APPEARANCES: TYRONE BENTLEY 54402-066 Petitioner, pro se Ray Brook Federal Correctional Institution P.O. Box 900 Ray Brook, NY 12977
APPEARANCES: TYRONE BENTLEY
Petitioner, pro se
Ray Brook Federal Correctional Institution
P.O. Box 900
Ray Brook, NY 12977 OF COUNSEL: MAE A. D'AGOSTINO United States District Judge
DECISION and ORDER
Petitioner Tyrone Bentley filed a petition for a writ of habeas corpus pursuant to 28 U.S.C. § 2241, as well as a memorandum of law. Dkt. No. 1, Petition ("Pet."); Dkt. No. 1-1, Memorandum of Law ("P. Mem."). He is confined at the Federal Correctional Institution ("FCI") in Ray Brook, New York, and has paid the statutory filing fee. Dkt. No. 3, Text Order dated 09/10/18; Dkt. Entry dated 09/10/18 (indicating receipt number for the paid filing fee).
II. RELEVANT BACKGROUND
On January 6, 2012, petitioner was convicted by a jury, in the United States District Court for the Eastern District of Pennsylvania ("the Eastern District Court"), of conspiracy to commit armed bank robbery in violation of 18 U.S.C. § 371, armed bank robbery and aiding and abetting in violation of 18 U.S.C. § 2113(d), and using a firearm during a crime of violence and aiding and abetting in violation of 18 U.S.C. § 924(c)(1). Pet. at 2; see also United States v. Bentley, No. 2:10-CR-0525, Dkt. No. 107 at 1, Judgment ("J."); United States v. Bentley, 528 F. App'x 247, 248 (3rd Cir. 2013) (hereinafter "Bentley I"); United States v. Bentley, Nos. 2:10-CR-0525, 2:14-CV-4878, 2015 WL 12743602, at *1 (E.D. Pa. June 10, 2015) (hereinafter "Bentley II"). On August 22, 2012, petitioner was sentenced to 408 months in prison. United States v. Bentley, No. 2:10-CR-0525, J. at 2-6; Bentley II, 2015 WL 12743602, at *1. Petitioner appealed, and the United States Court of Appeals for the Third Circuit affirmed the judgment of conviction. United States v. Bentley, No. 2:10-CR-0525, Dkt. Nos. 108, Notice of Appeal; 110, Mandate; see also Bentley I, 528 F. App'x at 248, 252.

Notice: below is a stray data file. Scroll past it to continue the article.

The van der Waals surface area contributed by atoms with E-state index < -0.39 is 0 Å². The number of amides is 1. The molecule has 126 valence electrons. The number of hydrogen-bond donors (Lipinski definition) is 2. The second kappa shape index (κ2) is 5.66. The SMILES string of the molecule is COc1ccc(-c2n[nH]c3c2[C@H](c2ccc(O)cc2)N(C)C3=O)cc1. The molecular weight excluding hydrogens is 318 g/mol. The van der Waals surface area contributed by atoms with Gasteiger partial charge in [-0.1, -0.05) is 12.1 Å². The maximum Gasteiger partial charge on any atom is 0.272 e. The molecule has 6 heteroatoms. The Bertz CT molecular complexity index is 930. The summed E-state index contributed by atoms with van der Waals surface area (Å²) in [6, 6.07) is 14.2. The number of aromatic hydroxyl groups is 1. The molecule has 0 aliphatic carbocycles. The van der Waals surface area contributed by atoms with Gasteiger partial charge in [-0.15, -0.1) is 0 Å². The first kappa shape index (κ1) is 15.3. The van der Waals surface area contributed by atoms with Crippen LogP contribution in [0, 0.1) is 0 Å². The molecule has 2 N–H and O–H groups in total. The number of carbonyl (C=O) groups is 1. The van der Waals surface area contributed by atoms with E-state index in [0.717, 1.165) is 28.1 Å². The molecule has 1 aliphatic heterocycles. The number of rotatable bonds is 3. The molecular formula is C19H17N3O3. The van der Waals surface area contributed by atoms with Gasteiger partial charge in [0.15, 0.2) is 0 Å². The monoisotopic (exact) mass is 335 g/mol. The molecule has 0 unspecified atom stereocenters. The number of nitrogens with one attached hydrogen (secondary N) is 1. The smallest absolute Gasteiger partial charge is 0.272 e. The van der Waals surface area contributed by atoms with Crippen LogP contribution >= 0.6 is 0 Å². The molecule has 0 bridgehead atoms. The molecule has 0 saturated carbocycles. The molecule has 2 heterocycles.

Citations to petitioner's filings refer to the pagination generated by CM/ECF, the Court's electronic filing system.
On August 20, 2014, petitioner filed a motion to vacate, set aside, or correct his sentence pursuant to 28 U.S.C. § 2255, in which he argued that (1) "the trial evidence [did not] support his conspiracy conviction;" (2) the imposed sentence "violated Alleyne v. U[nited States] and the Double Jeopardy Clause;" (3) the trial court's "jury instructions on aiding and abetting the § 924(c) offense were erroneous under United States v. Rosemond . . . [which held] that to convict . . . under an aiding and abetting theory, a defendant must have, inter alia, 'advance knowledge' that his accomplice would use a gun during the crime of violence;" (4) the jury's verdict cannot stand under Rosemond; (5) there was a defective indictment "because it did not describe how [petitioner] aided and abetted the § 924(c) offense;" (6) the trial court erred in constructively amending the indictment via incorrect jury instructions; and (7) the government also constructively amended the indictment via its closing arguments. United States v. Bentley, No. 2:10-CR-0525, Dkt. No. 129 at 2-9, Order dated June 10, 2015; accord Bentley II, 2015 WL 12743602, at *1-*4. On June 10, 2015, the Eastern District Court dismissed petitioner's motion. United States v. Bentley, No. 2:10-CR-0525, Order dated June 10, 2015 at 10; accord Bentley II, 2015 WL 12743602, at *4. With regard to petitioner's contentions that Rosemond required his convictions be vacated, the Eastern District Court held that "[b]ecause Rosemond . . . does not apply retroactively to cases on collateral review," petitioner's arguments were unavailing. United States v. Bentley, No. 2:10-CR-0525, Order dated June 10, 2015 at 4-5; Bentley II, 2015 WL 12743602, at *4.
In Rosemond, the Supreme Court held that, in order for a defendant to be guilty for aiding and abetting armed robbery pursuant to § 924(c), the